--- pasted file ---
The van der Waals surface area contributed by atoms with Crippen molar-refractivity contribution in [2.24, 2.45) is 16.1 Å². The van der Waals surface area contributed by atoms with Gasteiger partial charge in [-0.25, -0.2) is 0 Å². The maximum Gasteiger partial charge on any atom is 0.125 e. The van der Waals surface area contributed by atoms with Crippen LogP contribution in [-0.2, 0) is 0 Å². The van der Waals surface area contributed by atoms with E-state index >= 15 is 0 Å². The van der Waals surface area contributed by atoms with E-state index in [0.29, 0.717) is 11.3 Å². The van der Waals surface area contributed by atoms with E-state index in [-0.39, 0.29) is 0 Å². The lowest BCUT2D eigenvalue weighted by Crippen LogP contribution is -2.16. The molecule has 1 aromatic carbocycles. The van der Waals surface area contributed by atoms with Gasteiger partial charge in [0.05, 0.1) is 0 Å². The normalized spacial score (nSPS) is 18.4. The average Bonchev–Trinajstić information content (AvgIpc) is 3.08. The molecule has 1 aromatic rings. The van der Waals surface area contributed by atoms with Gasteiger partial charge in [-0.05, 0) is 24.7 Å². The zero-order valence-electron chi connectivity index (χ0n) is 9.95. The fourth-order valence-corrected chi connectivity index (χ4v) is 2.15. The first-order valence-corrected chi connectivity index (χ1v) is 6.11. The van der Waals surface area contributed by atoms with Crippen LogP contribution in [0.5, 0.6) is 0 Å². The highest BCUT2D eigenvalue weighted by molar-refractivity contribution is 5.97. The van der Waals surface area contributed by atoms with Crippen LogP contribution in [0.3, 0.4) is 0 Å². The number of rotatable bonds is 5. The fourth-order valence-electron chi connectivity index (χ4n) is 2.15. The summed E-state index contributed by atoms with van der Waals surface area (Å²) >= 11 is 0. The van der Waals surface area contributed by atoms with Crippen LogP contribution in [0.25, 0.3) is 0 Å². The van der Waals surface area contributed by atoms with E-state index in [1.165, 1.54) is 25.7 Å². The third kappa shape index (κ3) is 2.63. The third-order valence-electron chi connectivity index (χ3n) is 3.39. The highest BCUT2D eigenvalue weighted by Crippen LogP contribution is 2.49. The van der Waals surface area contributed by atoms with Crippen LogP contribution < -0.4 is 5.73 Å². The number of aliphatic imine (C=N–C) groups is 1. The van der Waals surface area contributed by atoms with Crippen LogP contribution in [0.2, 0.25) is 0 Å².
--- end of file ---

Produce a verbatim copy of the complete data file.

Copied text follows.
The van der Waals surface area contributed by atoms with Crippen molar-refractivity contribution in [2.24, 2.45) is 16.1 Å². The van der Waals surface area contributed by atoms with Gasteiger partial charge in [-0.25, -0.2) is 0 Å². The maximum Gasteiger partial charge on any atom is 0.125 e. The van der Waals surface area contributed by atoms with Crippen LogP contribution in [-0.2, 0) is 0 Å². The van der Waals surface area contributed by atoms with E-state index >= 15 is 0 Å². The van der Waals surface area contributed by atoms with E-state index in [0.29, 0.717) is 11.3 Å². The van der Waals surface area contributed by atoms with E-state index in [-0.39, 0.29) is 0 Å². The lowest BCUT2D eigenvalue weighted by Crippen LogP contribution is -2.16. The molecule has 1 aromatic carbocycles. The van der Waals surface area contributed by atoms with Gasteiger partial charge in [0.05, 0.1) is 0 Å². The normalized spacial score (nSPS) is 18.4. The average Bonchev–Trinajstić information content (AvgIpc) is 3.08. The molecule has 1 aromatic rings. The van der Waals surface area contributed by atoms with Gasteiger partial charge in [-0.05, 0) is 24.7 Å². The zero-order valence-electron chi connectivity index (χ0n) is 9.95. The fourth-order valence-corrected chi connectivity index (χ4v) is 2.15. The first-order valence-corrected chi connectivity index (χ1v) is 6.11. The van der Waals surface area contributed by atoms with Crippen LogP contribution in [0.5, 0.6) is 0 Å². The highest BCUT2D eigenvalue weighted by molar-refractivity contribution is 5.97. The van der Waals surface area contributed by atoms with Crippen LogP contribution in [0.3, 0.4) is 0 Å². The number of rotatable bonds is 5. The fourth-order valence-electron chi connectivity index (χ4n) is 2.15. The summed E-state index contributed by atoms with van der Waals surface area (Å²) >= 11 is 0. The van der Waals surface area contributed by atoms with Crippen LogP contribution in [0.25, 0.3) is 0 Å². The van der Waals surface area contributed by atoms with E-state index in [1.165, 1.54) is 25.7 Å². The third kappa shape index (κ3) is 2.63. The third-order valence-electron chi connectivity index (χ3n) is 3.39. The highest BCUT2D eigenvalue weighted by Crippen LogP contribution is 2.49. The van der Waals surface area contributed by atoms with Crippen LogP contribution < -0.4 is 5.73 Å². The number of aliphatic imine (C=N–C) groups is 1. The van der Waals surface area contributed by atoms with Crippen LogP contribution in [0.2, 0.25) is 0 Å².